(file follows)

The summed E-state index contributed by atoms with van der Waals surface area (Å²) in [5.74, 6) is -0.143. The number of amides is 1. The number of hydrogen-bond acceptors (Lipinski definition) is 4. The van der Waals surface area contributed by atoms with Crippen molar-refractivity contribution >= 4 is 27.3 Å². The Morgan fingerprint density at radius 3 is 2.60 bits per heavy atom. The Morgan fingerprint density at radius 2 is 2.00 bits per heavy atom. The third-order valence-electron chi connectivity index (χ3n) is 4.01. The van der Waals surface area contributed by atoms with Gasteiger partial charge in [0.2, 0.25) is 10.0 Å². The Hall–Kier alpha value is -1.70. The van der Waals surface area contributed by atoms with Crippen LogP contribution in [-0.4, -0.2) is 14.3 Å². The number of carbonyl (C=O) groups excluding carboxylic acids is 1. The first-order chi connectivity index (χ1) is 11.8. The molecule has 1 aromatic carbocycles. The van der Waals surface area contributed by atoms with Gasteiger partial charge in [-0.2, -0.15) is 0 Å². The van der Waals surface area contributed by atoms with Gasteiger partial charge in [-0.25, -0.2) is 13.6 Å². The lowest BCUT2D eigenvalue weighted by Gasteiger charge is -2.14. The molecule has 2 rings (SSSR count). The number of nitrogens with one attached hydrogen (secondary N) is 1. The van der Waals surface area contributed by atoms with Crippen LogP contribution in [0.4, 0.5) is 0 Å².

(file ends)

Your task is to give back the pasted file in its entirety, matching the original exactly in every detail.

The summed E-state index contributed by atoms with van der Waals surface area (Å²) in [5.74, 6) is -0.143. The number of amides is 1. The number of hydrogen-bond acceptors (Lipinski definition) is 4. The van der Waals surface area contributed by atoms with Crippen molar-refractivity contribution >= 4 is 27.3 Å². The Morgan fingerprint density at radius 3 is 2.60 bits per heavy atom. The Morgan fingerprint density at radius 2 is 2.00 bits per heavy atom. The third-order valence-electron chi connectivity index (χ3n) is 4.01. The van der Waals surface area contributed by atoms with Gasteiger partial charge in [0.2, 0.25) is 10.0 Å². The Hall–Kier alpha value is -1.70. The van der Waals surface area contributed by atoms with Crippen LogP contribution in [-0.4, -0.2) is 14.3 Å². The number of carbonyl (C=O) groups excluding carboxylic acids is 1. The first-order chi connectivity index (χ1) is 11.8. The molecule has 1 aromatic carbocycles. The van der Waals surface area contributed by atoms with Gasteiger partial charge in [-0.2, -0.15) is 0 Å². The van der Waals surface area contributed by atoms with Gasteiger partial charge in [-0.25, -0.2) is 13.6 Å². The lowest BCUT2D eigenvalue weighted by Gasteiger charge is -2.14. The molecule has 2 rings (SSSR count). The number of nitrogens with one attached hydrogen (secondary N) is 1. The van der Waals surface area contributed by atoms with Crippen LogP contribution in [0.4, 0.5) is 0 Å².